Updated: Mar 13
I am a fan of TED talks. Recently I was inspired by Laura Venderkam’s “How to Gain Control of Your Free Time”, in which she shifts the “I’m too busy” Sisyphean mindset to an “I have the time” perspective. The talk wasn’t about random tips or tricks claiming they would magically solve our struggles with time. She wisely suggested that instead of being stuck in the mindset that we are just too busy to find the time, we decide what is important and create the time in our lives to do it.
Ms. Venderkam gave the example of a “very busy woman” who had to put her broken water heater before anything else. Despite her busyness, she found the 6 hours required to get it replaced. Therefore, if we are able to find the time to deal with things like emergencies or distractions, we can find the time for that which has value to us. Similarly, I recently had a leak in my washing machine. I had to schedule two mornings for repairmen to diagnose and repair the problem. Before that happened, I felt I had lots to do and little time to do it, yet I opened up a total of 4 hours for this project. The point being, we can control how we spend our time, if we treat our priorities like I did getting the washing machine fixed. In fact saying, “I don’t have the time” means that it is not a priority.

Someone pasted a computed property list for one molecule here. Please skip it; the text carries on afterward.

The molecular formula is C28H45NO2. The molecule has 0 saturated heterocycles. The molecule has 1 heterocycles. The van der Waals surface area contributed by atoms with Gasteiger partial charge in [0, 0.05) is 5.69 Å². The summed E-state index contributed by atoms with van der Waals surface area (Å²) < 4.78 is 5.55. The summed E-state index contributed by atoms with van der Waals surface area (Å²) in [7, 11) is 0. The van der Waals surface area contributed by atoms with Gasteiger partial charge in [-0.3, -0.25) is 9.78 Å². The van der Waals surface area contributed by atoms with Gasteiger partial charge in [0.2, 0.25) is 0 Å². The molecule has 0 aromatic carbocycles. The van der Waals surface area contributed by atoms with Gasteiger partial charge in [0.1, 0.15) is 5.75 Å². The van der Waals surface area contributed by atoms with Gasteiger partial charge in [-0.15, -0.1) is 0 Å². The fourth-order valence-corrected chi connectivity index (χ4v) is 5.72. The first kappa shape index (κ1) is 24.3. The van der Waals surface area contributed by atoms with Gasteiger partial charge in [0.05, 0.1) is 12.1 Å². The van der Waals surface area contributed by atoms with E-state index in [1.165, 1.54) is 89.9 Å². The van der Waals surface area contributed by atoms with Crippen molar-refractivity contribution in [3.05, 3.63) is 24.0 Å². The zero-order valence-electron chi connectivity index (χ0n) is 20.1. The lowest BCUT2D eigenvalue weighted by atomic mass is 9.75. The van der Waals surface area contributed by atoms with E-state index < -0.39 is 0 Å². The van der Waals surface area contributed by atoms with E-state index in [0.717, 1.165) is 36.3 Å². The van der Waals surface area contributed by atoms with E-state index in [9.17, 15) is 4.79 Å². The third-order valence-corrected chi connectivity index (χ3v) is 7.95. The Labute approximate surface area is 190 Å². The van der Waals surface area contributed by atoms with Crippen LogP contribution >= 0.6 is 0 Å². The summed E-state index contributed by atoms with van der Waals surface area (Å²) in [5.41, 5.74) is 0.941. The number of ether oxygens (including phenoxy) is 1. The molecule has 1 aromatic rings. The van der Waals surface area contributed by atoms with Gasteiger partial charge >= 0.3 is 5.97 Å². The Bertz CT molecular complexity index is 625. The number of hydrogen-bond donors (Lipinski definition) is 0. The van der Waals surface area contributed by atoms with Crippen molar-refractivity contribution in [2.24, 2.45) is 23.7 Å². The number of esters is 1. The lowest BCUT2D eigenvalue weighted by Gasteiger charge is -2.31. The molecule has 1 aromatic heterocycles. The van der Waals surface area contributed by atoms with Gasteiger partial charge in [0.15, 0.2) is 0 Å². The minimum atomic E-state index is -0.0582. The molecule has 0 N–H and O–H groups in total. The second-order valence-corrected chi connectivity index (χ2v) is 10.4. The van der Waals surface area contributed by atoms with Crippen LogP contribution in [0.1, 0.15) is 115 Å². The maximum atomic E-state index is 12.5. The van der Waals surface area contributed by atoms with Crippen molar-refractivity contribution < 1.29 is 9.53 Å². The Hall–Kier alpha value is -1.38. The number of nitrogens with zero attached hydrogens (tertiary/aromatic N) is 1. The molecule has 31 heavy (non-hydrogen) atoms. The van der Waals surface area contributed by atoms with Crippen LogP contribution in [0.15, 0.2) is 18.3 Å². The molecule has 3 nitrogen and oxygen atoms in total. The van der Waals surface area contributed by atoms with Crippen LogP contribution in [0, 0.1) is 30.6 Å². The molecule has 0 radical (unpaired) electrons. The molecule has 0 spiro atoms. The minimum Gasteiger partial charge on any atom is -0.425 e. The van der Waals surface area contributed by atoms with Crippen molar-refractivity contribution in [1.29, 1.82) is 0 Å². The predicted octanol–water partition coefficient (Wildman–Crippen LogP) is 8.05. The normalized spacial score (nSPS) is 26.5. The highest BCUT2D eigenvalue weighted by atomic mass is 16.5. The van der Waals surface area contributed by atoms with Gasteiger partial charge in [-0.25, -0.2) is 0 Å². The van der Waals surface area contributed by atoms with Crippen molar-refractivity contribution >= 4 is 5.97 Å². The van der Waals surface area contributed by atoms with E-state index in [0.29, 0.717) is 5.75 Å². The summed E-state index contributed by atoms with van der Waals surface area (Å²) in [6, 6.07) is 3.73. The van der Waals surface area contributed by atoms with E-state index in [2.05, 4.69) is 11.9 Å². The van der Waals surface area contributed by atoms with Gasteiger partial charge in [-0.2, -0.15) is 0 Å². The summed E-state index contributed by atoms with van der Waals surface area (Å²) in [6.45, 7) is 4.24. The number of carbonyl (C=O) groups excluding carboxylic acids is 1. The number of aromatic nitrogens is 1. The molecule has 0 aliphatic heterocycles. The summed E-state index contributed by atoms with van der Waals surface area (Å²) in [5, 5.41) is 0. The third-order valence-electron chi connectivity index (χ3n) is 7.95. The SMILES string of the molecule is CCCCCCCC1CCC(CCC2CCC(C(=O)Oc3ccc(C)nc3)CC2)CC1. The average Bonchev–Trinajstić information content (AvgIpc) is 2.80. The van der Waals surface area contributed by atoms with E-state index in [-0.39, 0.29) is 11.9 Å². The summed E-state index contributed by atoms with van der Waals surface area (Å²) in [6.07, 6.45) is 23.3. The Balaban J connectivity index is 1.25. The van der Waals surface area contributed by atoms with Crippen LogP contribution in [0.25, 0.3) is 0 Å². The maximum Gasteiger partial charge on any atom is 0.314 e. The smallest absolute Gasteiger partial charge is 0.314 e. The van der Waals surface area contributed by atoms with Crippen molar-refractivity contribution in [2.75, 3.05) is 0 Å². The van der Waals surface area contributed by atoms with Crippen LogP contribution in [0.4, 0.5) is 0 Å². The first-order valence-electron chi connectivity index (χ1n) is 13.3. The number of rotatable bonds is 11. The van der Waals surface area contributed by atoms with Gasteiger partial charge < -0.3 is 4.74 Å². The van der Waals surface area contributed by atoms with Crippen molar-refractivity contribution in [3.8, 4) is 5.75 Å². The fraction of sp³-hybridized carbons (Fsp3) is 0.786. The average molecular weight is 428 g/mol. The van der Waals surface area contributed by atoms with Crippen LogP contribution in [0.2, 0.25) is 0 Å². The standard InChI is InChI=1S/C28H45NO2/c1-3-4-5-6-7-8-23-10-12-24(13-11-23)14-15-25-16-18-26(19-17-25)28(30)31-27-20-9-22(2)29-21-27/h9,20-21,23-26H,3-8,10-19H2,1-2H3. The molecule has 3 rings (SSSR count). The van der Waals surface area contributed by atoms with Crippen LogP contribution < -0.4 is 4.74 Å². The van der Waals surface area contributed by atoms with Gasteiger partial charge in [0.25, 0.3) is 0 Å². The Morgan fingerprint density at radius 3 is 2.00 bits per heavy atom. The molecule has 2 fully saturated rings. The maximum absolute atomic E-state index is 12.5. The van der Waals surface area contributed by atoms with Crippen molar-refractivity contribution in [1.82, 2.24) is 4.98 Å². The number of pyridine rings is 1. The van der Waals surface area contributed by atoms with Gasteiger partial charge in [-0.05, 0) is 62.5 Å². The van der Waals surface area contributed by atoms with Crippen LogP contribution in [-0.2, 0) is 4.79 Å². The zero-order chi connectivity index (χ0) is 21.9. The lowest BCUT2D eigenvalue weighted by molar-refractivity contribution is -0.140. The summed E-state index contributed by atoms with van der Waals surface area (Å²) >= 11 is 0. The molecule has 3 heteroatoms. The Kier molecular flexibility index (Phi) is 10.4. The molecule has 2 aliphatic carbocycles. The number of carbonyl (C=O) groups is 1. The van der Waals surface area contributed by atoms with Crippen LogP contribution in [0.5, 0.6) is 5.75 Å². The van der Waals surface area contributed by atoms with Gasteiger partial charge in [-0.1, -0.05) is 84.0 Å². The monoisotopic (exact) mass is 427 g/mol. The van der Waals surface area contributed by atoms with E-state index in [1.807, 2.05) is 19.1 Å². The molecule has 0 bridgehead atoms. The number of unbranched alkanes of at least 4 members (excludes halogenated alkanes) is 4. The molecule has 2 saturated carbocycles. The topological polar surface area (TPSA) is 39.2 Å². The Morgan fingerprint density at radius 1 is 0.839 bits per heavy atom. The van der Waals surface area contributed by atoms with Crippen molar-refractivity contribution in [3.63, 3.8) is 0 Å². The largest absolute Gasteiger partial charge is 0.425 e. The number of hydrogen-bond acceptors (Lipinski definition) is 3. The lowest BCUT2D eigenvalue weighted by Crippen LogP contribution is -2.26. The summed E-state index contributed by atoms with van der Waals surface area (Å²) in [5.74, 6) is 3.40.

The Big Picture
So often we list the things in front of us that need to get done, but lose sight of the big picture, of our goals, our aspirations. We keep saying, "I’ll get to that in my spare time." Well if we do have spare time, the likelihood is that we are going to relax! For years I had the goal of exercising regularly, however never found the time. After much soul searching and experimentation, I have realized that I can find the time and I can adjust my schedule accordingly and my world doesn’t fall into chaos. I shifted from the “I don’t have the time” mindset to “I am making the time.”
To create the time for what we need or want, Ms. Venderkam suggests to identify 2-3 priorities in each of these categories – career, relationships, self – by thinking ahead to next year’s performance review and next year’s holiday letter. What amazing things do you want to say you accomplished? What actions become priority in order to succeed? Once identified, honor them by putting them into your schedule first. Pick the same time each week to plan that out, to make room for the good stuff.
I can no longer claim, “I don’t have the time”. I do and you do, if we want something bad enough. “We have power to fill our lives with the things that need to be there”, Ms. Venderkam reminds us.